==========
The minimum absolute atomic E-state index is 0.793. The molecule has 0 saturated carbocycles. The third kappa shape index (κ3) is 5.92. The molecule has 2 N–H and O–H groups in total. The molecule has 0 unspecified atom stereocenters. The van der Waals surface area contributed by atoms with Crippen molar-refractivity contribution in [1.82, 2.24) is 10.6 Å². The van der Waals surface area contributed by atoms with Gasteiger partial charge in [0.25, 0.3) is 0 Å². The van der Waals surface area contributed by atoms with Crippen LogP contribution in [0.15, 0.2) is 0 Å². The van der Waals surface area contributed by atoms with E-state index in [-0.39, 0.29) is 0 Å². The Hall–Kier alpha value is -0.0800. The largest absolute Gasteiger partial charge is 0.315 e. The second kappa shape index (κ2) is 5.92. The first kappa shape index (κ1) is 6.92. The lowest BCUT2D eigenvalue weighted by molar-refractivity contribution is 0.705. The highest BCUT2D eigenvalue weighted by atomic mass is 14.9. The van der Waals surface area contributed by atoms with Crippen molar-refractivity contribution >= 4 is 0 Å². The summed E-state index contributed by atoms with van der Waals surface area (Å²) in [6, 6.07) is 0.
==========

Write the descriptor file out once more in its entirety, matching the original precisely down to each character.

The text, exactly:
The minimum absolute atomic E-state index is 0.793. The molecule has 0 saturated carbocycles. The third kappa shape index (κ3) is 5.92. The molecule has 2 N–H and O–H groups in total. The molecule has 0 unspecified atom stereocenters. The van der Waals surface area contributed by atoms with Crippen molar-refractivity contribution in [1.82, 2.24) is 10.6 Å². The van der Waals surface area contributed by atoms with Gasteiger partial charge in [0.25, 0.3) is 0 Å². The van der Waals surface area contributed by atoms with Crippen LogP contribution in [0.15, 0.2) is 0 Å². The van der Waals surface area contributed by atoms with E-state index in [-0.39, 0.29) is 0 Å². The Hall–Kier alpha value is -0.0800. The largest absolute Gasteiger partial charge is 0.315 e. The second kappa shape index (κ2) is 5.92. The first kappa shape index (κ1) is 6.92. The lowest BCUT2D eigenvalue weighted by molar-refractivity contribution is 0.705. The highest BCUT2D eigenvalue weighted by atomic mass is 14.9. The van der Waals surface area contributed by atoms with Crippen molar-refractivity contribution >= 4 is 0 Å². The summed E-state index contributed by atoms with van der Waals surface area (Å²) in [6, 6.07) is 0.